The topology of the Internet has evolved through economic and technological optimization decisions to a flatter structure where major content providers and distributors get as close as possible to the access networks used by their customers

There seem to be good reasons to have a good look at this technology evolution and make some choices to  continue to enjoy the internet:

  1. Because of the cloud computing trend, more and more traffic is concentrated between several internet powerhouses; Facebook, Amazon, Google and Microsoft. The distributed nature of the original internet simply does not exist anymore.
  2. Because of the huge increase in mobile internet usage, the way that information is accessed, changed and presented is different from the past models – the existing networking functionality is not optimized for this type of usage.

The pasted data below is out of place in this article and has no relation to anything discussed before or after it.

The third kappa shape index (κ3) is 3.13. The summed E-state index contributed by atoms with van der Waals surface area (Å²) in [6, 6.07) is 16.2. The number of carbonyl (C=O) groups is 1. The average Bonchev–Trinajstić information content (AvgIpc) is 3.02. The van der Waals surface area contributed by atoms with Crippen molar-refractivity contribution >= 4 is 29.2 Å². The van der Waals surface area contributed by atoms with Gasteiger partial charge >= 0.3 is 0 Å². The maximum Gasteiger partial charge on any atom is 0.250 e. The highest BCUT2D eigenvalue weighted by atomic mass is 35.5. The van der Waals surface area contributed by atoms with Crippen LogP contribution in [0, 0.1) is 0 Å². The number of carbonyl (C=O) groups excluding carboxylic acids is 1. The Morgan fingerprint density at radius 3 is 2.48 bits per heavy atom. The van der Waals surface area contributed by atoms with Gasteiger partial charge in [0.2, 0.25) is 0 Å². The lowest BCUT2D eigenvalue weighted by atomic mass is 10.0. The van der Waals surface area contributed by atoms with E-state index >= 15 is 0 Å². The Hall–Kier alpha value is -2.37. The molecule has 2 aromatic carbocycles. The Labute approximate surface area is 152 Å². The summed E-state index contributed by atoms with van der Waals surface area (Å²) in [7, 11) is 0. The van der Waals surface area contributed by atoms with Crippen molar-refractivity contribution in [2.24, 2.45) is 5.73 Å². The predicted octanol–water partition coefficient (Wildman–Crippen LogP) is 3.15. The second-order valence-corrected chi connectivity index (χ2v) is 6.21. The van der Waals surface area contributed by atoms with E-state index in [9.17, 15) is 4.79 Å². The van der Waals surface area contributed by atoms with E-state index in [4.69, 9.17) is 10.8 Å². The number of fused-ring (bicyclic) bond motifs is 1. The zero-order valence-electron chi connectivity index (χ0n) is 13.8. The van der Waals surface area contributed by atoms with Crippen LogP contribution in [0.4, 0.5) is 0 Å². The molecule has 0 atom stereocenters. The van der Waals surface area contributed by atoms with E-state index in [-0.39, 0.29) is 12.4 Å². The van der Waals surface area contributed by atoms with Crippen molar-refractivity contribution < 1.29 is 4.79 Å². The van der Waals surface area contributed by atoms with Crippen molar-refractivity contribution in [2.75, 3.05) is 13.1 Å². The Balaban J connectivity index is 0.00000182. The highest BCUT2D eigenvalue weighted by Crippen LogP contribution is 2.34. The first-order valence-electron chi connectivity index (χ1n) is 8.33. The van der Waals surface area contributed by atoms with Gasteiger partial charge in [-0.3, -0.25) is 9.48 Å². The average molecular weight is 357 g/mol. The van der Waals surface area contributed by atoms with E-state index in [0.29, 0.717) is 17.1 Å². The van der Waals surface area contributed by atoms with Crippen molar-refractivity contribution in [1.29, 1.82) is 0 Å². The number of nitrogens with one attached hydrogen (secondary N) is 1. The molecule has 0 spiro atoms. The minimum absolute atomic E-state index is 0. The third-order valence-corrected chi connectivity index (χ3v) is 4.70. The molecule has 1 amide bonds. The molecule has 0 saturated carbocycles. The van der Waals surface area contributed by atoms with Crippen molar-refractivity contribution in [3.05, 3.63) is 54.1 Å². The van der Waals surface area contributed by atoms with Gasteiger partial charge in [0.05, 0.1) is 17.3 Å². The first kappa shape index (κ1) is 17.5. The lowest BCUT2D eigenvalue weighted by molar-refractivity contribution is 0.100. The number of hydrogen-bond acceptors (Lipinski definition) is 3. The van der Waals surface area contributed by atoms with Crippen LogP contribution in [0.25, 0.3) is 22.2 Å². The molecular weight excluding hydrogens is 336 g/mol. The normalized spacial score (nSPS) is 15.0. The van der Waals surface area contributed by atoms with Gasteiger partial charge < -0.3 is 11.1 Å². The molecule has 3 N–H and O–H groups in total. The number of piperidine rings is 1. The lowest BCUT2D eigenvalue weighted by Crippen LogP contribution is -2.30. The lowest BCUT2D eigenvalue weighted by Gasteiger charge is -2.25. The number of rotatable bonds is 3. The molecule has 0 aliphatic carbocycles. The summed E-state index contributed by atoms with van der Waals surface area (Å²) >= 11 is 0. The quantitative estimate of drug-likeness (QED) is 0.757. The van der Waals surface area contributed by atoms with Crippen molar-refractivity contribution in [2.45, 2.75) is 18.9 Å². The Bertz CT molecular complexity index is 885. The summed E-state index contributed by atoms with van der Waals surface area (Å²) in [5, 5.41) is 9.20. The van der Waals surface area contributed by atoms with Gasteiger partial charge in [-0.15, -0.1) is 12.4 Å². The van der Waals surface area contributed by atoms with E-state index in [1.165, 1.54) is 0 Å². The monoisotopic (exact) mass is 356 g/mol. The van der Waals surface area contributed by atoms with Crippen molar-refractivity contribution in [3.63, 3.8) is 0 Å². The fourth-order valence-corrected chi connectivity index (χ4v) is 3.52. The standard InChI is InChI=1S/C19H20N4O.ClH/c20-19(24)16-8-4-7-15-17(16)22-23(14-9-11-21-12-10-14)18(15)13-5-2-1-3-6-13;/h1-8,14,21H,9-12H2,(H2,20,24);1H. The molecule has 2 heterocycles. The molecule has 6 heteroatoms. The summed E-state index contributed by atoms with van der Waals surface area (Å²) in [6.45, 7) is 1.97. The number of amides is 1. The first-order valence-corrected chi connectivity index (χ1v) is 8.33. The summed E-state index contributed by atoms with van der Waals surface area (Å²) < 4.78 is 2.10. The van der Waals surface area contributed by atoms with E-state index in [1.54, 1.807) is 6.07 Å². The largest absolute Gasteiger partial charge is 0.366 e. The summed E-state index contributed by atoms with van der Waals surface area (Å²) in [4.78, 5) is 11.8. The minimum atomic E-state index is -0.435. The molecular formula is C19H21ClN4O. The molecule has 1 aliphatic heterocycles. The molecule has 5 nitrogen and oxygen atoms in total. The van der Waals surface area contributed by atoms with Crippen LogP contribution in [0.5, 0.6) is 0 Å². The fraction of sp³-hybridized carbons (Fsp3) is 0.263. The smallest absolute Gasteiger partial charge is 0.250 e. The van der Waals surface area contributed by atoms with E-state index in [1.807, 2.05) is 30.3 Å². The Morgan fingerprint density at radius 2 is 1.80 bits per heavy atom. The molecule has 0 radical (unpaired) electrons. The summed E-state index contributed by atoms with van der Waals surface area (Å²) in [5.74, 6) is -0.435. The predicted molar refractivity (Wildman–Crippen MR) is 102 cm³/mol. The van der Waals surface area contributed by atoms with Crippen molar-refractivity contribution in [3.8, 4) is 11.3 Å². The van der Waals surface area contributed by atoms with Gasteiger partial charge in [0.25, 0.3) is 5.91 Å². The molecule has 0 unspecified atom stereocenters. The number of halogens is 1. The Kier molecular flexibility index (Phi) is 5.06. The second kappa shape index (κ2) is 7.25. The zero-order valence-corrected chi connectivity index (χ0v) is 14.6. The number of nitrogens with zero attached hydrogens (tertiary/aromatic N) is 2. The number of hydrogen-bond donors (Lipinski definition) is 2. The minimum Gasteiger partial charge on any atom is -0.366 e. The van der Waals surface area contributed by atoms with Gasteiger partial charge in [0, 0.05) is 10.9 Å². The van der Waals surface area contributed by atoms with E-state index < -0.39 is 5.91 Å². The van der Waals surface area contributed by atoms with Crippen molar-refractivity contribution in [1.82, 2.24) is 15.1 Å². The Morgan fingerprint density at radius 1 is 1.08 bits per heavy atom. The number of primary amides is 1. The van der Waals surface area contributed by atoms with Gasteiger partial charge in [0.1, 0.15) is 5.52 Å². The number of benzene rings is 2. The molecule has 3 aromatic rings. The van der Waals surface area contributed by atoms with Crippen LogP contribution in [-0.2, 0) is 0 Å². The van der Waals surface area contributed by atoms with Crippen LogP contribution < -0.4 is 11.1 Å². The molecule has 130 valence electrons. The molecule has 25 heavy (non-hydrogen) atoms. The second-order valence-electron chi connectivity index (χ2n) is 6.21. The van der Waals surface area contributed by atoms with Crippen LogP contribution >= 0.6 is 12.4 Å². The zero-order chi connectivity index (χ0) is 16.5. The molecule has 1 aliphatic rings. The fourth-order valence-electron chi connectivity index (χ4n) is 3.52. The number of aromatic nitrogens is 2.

3. Future scenarios predict that through the assignment of an IP address to about any device you can think of we will create a huge peer-to-peer network, where human interaction will be only a small portion of all connections; “the internet of things”. The current internet technology is not designed for this.

These changes raise some fundamental questions and these are described in more details the paper. Most noticeable the authors bring our attention to the fundamental nature of the internet as it is built at the moment, a decentralized web of processing and access points.

On the long run, the question is raised whether the Internet will durably follow a concentration trend driving it towards a more centralized network or if we will see a new wave of decentralization.”

The whitepaper  dives into the technology of the internet and shows where we are facing potential bottlenecks. 


[This blog post is a repost of http://blog.atos.net/blog/2012/12/03/watch-this-space-three-reasons-to-change-the-internet-now/ ]